After leaving the army, he went to the London, England agency of Deutsche Bank, where he remained five years, displaying such unusual talents that he became second in command when he had been there but a comparatively short time. The English mode of life, both political and social, appealed to him, and eventually he became a naturalized British citizen. In 1893 he accepted an offer from Speyer and Company of New York City, New York and immigrated to the US, where he spent the rest of his life. In January 1896 he married Addie Wolff, the daughter of financier Abraham Wolff, and following the couple's year-long tour of Europe, he joined the firm of Kuhn, Loeb & Co. in New York City, where his father-in-law was a partner. He was introduced to railroad builder E. H. Harriman and in spite of sharply defined differences in temperament and method, they became close.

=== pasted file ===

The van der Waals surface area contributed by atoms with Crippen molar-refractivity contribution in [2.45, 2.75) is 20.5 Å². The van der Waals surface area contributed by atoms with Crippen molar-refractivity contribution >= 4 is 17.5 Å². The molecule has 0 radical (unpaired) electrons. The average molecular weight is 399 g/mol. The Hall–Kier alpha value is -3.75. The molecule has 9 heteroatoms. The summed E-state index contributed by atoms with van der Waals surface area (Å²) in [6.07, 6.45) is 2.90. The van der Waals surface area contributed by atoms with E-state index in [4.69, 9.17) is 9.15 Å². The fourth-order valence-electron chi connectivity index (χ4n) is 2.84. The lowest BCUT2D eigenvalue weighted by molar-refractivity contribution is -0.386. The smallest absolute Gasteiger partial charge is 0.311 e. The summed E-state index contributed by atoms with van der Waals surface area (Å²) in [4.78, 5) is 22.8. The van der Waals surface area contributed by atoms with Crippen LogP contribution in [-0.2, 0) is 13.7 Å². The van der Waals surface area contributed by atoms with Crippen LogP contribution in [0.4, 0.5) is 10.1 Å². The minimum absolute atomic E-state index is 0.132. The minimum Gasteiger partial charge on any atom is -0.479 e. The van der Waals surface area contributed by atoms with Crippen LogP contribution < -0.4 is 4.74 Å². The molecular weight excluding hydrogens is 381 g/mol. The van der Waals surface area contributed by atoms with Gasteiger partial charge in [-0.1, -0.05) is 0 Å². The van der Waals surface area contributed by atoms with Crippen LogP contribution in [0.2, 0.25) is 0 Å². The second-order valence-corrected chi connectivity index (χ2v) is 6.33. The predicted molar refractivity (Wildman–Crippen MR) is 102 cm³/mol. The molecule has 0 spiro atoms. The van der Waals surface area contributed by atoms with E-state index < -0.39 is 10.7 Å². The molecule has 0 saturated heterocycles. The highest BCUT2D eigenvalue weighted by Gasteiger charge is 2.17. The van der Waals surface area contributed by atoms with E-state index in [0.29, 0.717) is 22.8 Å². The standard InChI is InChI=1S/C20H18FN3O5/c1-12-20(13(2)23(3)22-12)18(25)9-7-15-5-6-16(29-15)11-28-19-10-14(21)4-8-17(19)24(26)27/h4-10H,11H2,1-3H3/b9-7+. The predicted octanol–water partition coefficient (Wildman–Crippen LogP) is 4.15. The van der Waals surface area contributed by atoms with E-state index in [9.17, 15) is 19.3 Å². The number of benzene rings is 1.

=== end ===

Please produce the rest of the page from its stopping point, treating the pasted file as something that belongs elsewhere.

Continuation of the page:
Although only 30 years old at the time, he took an almost equal part with Harriman in the gigantic task of reorganizing the Union Pacific Railroad, proving his ability to analyze mathematically and scientifically the problems that were constantly presented. He soon became known as the ablest reorganizer of railroads in the US, and applied himself to the Baltimore and Ohio Railroad, the Missouri Pacific Railroad, the Wabash Railroad, the Chicago and Eastern Illinois Railroad, the Texas and Pacific Railroad, and other rail systems. His prompt and vigorous action averted an imminent financial panic on several occasions. In 1917 he surrendered his British nationality and became a US citizen. In 1933 he was successful in disarming antagonism against members of the banking community during four days of testimony before the US Senate's Pecora Commission hearings into the Wall Street Crash of 1929.